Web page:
CLAREMONT — “FlatmenSquared” is a series of sculptures Ernest Montenegro has been working on. Artist-in-Residence at Claremont's Makerspace for the months of April and May, Montenegro has been expanding one of his Flatmen pieces in a new material.
The piece depicts a swimmer whose body intersects three boxes. With one arm breaking out of the water and its head turned to capture a breath, the figure expresses both confinement and escape, and that most ephemeral of moments between breathing and turning one's face back into the water.
Montenegro began as a painter, but he fell in love with bronze 30 years ago and since then most of his work is bronze.
“So in this instance what I did was challenge myself to work in a material I never work in, and this piece is an enlargement of a piece half this size,” he said. “The cost is immensely less because this is just screen-door screen or mesh. This series is called Flat Men Squared and its premised on a lot of happenstance — not pushed to a finished sensibility.
“This is not complete because I'm going to cover the whole piece in tempered glass and make it a fountain, a water passageway over it — I haven't found a place for it yet,” he said.
Such captured half-moments are used in Montenegro's other series, which can be seen on his website. In the Jazz series the musicians appear as they would in a smoky, dimly lit room, with sudden details standing out; the turn of a wrist over the piano keys, the imprint of weaving in a worn jacket.
“I was trying to capture the atmosphere of jazz,” said Montenegro.
The Figures in the City series may be faces in a passing crowd, or people funneled across the road at a crosswalk. His work casts an ephemeral moment in a fairly permanent medium. Bronze is certainly one of the longest lasting materials, but on the other end of the artistic spectrum are works that vanish in a minute, like soap bubbles and great cooking.
This work in screen-door mesh won't last like the bronzes.
“Nothing's forever, anyway,” he said. “Everything is a sand painting — the Buddhists and the Native Americans make them and then dump them in the river.”
Why sculpture instead of painting? Are there advantages to sculpture?
“There are no advantages; there's more process in sculpture. Painting's more direct. I taught at NHIA [New Hampshire Institute of Art] for 10 years and one of the things I told my students is it's like a radio dial, just tuning in until you find the material the artist wants to work in.”
Montenegro was born in Albuquerque. His father was Chilean abstract expressionist painter, Enrique Montenegro, and his mother a concert pianist, Sara Rosebaum. He was educated through an apprenticeship in stone-carving in Queens, New York and through an apprenticeship in bronze casting with Richard Rosenblum in Boston; currently his works are on exhibit at the R. Michelson Galleries in Northampton, Massachusetts.
Most Claremonters are familiar with at least one piece of Montenegro's, the OurHandsThenAndNow sculpture in the park by the Visitor's Center. Shaped like a tall, narrow sail, it has panels of cut-out handprints, like children's artwork: it's ambitious, austere and cheerful at the same time.
Montenegro built it for the Claremont 250th anniversary celebration.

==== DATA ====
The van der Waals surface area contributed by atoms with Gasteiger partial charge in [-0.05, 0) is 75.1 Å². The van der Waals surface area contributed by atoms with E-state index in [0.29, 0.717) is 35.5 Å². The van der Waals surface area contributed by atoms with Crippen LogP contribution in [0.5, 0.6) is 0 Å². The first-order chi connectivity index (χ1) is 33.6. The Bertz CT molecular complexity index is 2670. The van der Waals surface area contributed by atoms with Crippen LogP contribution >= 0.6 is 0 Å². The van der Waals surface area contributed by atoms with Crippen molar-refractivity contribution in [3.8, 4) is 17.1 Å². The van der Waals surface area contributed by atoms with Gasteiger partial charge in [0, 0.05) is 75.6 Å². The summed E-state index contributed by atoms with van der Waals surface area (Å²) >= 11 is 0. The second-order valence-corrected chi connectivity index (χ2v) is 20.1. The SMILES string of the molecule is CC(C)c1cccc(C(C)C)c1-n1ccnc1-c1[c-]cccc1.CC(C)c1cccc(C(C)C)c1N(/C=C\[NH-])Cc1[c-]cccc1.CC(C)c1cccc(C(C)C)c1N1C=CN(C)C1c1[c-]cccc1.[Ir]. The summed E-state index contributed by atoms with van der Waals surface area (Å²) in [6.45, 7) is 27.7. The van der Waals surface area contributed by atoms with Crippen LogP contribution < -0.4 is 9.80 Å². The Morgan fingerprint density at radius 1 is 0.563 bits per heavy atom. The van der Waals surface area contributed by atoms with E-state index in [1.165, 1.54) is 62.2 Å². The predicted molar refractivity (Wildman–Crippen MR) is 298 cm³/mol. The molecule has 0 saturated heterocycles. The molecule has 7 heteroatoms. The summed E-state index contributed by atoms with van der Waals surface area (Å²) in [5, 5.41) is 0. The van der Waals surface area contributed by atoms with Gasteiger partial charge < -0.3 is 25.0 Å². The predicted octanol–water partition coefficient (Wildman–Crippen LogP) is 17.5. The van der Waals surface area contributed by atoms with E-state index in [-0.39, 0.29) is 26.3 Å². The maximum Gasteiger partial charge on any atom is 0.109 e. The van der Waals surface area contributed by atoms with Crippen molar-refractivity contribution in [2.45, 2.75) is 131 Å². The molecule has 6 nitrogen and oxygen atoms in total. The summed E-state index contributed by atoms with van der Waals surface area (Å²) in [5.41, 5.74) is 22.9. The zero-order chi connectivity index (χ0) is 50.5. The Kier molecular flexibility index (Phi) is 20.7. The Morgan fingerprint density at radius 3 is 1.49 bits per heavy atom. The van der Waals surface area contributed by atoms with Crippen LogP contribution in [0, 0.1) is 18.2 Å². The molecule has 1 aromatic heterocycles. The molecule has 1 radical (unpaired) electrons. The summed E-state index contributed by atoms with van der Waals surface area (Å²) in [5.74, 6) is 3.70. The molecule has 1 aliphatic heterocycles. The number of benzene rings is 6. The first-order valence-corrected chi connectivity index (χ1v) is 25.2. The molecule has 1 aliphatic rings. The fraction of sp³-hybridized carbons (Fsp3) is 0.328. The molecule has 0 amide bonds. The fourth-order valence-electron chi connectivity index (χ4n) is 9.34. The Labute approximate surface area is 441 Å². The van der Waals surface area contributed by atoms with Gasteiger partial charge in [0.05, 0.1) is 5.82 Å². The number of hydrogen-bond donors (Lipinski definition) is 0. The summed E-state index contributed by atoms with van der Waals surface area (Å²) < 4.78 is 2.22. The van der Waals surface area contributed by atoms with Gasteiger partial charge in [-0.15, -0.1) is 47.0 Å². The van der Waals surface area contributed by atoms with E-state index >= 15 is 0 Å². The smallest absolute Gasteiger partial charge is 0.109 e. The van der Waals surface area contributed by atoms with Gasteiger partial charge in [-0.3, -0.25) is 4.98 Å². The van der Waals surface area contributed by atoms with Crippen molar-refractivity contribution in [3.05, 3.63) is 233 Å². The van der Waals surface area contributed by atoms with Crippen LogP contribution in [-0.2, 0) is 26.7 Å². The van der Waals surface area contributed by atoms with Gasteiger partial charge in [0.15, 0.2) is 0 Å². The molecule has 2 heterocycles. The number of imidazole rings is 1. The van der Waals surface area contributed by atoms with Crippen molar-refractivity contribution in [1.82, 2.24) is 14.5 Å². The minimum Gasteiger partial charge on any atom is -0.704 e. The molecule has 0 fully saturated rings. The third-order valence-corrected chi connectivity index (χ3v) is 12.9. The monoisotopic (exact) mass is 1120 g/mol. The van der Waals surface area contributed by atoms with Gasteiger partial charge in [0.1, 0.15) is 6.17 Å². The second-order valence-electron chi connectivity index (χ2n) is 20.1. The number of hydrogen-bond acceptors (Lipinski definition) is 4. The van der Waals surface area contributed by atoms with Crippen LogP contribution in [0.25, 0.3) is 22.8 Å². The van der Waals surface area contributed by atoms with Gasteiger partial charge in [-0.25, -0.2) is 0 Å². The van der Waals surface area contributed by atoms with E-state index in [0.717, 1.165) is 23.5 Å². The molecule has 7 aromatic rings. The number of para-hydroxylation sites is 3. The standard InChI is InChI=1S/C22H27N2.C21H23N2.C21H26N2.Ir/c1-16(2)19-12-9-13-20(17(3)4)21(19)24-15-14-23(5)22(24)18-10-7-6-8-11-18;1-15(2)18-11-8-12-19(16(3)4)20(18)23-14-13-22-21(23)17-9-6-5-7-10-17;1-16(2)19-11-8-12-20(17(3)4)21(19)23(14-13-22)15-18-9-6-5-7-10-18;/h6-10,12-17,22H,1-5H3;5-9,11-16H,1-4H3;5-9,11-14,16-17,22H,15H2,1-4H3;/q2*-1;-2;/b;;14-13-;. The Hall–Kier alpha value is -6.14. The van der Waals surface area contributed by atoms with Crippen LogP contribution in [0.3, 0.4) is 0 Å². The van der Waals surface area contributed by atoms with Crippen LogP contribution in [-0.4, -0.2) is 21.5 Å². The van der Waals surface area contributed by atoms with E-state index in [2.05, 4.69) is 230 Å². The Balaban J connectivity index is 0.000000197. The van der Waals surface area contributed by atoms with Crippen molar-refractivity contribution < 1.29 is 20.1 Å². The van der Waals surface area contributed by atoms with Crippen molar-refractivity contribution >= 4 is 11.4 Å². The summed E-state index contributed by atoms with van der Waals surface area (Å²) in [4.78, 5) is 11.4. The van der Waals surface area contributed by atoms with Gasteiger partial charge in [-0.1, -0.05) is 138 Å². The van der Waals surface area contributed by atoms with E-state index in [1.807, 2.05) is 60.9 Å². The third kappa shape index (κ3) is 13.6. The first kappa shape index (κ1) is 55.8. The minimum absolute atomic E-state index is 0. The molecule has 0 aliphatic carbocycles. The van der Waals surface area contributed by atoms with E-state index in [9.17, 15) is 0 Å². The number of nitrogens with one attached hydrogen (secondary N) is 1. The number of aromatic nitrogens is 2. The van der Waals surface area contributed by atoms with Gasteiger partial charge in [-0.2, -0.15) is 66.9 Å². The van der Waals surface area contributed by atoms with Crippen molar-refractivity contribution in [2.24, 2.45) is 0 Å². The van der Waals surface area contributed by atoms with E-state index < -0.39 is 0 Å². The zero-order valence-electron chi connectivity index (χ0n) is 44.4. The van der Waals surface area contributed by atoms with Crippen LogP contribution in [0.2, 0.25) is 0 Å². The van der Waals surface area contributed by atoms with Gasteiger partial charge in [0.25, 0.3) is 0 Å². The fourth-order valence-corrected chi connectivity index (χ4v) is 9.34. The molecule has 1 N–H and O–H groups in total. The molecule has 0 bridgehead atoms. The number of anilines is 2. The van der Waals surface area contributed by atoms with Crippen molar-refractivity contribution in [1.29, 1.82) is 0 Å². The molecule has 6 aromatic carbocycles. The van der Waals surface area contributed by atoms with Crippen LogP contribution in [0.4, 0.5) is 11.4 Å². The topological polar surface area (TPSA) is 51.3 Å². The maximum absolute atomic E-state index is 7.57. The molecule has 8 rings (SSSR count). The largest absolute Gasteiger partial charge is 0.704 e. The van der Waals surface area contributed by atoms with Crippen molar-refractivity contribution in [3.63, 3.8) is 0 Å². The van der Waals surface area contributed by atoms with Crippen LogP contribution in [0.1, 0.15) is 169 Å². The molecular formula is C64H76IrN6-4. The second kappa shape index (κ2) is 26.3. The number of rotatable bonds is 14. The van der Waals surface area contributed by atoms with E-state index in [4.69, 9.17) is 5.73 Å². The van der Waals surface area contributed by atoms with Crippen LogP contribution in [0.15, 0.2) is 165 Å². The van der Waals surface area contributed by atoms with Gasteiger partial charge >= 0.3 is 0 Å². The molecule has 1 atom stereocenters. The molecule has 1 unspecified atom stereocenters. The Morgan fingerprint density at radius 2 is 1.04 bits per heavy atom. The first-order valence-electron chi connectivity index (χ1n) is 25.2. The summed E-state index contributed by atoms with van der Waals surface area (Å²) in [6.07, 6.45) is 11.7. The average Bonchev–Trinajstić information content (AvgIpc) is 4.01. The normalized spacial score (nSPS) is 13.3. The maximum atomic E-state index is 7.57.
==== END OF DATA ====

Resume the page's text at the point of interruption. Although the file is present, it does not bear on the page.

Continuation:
“There are a lot of interesting, spooky things about this sculpture, in a good way,” he said. “The story behind it is Claremont made an announcement for the 250th anniversary. I had run out of money and I was working for UPS for Christmas, and I heard this announcement so I thought, why not throw a bid in for something. I met with the committee two days before the Christmas holiday and I told them an abstract. They said, 'Go for it, come back in January and we'll talk about it.' During the Christmas break I made a model, glued it all together and put in on a base and I said, this will work.
“Then I said if I'm going to go before this committee I should do some homework and see if anybody would be willing to pay for it, so I called up a local guy at Stone Forge, Ed Leskiewicz, and asked if he would donate in-kind welding, and he said Yes, he was in. So I said, we have a local bridge company, Can-Am, what the heck. I made an appointment and met with two guys, an engineer and the Claremont plant's general manager, Carmine Macchiagodena, and he was imposing, a great big man. We sat at this big long table and talked. My thought was I would see how much it would cost to build it and then I would start raising money. So there's the engineer sitting on my right and Carmine's on the other side of the table looking at me, I'm explaining, they look at each other, they cross eyes, and Carmine says, 'What size is this thing?
“And I said, '20 feet,' being humble, it would be a lot of money anyway. Then Carmine was like, 'How about 30 feet?'
“And I'm like, these guys want to make some money. And I'm like okay, 30 feet. Then it went to 40 feet, then to 50 feet. And the bigger it gets the more exciting it gets, but of course it's a lot more money. Meeting's over and Carmine says, kind of under his breath, 'We can do this.' So I go home to my wife and I'm thinking, I better confirm this. So I call him up and I'm like, 'Carmine, did I hear that you'd be willing to build this thing?' And he said, 'Absolutely.'
“So I had all my guns out and I went to the 250th meeting, and what could they say? It was going to be donated. By unanimous vote, green light. One company after another threw in money and threw in their efforts. So it was neat. It really was many hands. The cool thing is I've done many public sculptures, all far away, and this one was all within two miles. I've met so many incredible people doing it.”
TwinState MakerSpaces, Inc.'s Artist In Residence Program at the Claremont MakerSpace is supported in part by a grant from the New Hampshire State Council on the Arts and the National Endowment for the Arts.